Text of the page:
Wednesday, 10 August 2011

August 11th 2011

This computer age is a challenge.Damn right it is.  The other day I wrote that I was attempting to set up a blog site, or a blogspot, to use the correct term.  No matter the term blog site, blogspot, sunspot, they just about had me beat the yesterday.  You know, I ended up with four, yeah would you believe it, four bloody blogspots.  Somehow they were all interconnected, if you could remember which key to press.  In total frustration, I contacted a bloke I knew.  He took one look and burst out laughing, how the hell did you get yourself in such a goddamned mess.  I told him was easy, I did this and I did that, and a couple of other things.  He asked if could remember what I did?  You gotta be joking, I'll tell you what happened fifty years ago, but yesterday, I wouldn't have a clue.
He shook his head, I thought he was going to cry.  Give me a while to get my head around this and I'll come back.  About an hour went by, he came back all smiles, she's all go he said.
He was a damned nervous wreck by the time he left.

Noel G

Tuesday, 9 August 2011

tuesday 9th august 2011

This is a milestone for me.  In my middle seventies, I never grew up with computer technology.
What the hell is a blog, I asked when I started thinking about a site.  I thought it was something that was blocking the drain.
Anyway, I have started setting up a blog, If anyone gets a few laughs at my expense along the way, at least I will know you are reading my stuff.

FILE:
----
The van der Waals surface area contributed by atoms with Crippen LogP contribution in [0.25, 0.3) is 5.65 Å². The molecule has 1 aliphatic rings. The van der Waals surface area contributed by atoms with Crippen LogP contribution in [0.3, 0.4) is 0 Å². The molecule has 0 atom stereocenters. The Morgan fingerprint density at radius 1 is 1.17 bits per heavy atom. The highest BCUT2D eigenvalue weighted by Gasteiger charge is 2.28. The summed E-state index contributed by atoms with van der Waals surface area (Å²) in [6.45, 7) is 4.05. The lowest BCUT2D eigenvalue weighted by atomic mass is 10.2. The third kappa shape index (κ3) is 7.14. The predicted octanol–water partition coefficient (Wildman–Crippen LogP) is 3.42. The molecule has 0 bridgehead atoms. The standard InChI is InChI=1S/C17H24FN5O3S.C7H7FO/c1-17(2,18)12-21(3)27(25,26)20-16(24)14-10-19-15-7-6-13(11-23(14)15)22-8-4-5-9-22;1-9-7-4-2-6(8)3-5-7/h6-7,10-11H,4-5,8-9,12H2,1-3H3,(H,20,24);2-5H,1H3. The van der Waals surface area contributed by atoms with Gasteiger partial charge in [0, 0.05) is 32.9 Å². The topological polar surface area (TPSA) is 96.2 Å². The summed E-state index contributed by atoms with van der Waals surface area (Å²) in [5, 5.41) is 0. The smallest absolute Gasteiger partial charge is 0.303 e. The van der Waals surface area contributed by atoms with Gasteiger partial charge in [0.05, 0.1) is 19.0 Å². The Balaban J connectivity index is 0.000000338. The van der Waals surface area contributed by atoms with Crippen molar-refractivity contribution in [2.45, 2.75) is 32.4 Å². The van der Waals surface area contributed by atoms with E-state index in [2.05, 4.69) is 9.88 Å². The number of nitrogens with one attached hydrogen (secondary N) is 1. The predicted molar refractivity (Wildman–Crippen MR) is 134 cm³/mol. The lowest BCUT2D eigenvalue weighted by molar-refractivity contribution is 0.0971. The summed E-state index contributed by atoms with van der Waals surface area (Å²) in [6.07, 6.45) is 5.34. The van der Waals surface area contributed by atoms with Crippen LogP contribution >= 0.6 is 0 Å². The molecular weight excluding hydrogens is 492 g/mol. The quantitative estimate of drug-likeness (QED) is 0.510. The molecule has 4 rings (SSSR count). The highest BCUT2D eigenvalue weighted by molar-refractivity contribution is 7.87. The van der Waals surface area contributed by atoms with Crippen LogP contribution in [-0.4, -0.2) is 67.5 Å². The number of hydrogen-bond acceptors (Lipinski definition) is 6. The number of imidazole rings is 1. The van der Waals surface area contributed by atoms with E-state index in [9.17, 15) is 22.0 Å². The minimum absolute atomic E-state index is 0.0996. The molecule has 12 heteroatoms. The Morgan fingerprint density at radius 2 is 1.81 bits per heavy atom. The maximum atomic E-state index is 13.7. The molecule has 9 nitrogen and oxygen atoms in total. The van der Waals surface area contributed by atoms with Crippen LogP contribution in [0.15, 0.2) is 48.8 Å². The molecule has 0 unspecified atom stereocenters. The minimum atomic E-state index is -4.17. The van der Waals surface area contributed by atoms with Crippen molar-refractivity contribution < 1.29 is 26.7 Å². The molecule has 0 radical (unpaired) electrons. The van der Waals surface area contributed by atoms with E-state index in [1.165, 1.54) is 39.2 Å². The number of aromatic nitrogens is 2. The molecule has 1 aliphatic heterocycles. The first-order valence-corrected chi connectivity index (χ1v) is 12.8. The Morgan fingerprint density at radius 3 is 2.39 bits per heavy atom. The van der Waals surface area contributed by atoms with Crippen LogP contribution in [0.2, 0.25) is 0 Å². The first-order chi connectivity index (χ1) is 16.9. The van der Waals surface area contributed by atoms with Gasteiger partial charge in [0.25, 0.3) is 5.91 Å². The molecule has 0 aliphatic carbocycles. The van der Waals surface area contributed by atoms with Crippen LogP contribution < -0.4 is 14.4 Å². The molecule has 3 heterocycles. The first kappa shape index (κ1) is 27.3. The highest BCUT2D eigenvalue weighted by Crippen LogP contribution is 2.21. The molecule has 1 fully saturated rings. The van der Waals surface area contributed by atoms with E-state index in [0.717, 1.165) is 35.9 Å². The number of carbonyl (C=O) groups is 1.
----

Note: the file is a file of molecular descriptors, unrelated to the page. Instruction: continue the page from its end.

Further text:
Any of you computer whizz kids out there who can offer an old bloke a bit of advice along the way, I would be most grateful.
I must tell you a little story though, it surround those two boys at the beginning of my site, lying on the old bridge catching, or trying to catch a cockabully.
While painting that scene, I remembered the time when I was a kid of about four or maybe five years old, and my late father took me to catch a cockabully.
He told me that the idea was to tie a length of cotton onto a bent pin with a worm attached to the pin.  This was great stuff, I was shaking with excitement.  But I was blowed if I could figure out why the little blighters just swum up to the pin and then took off.  You know, I swear to this day, they would swim up to the pin, look up at me, and laugh their heads off.
Of course, now I know that was just a load of codswallop, but at the time and at that age, it was great fun.

See ya.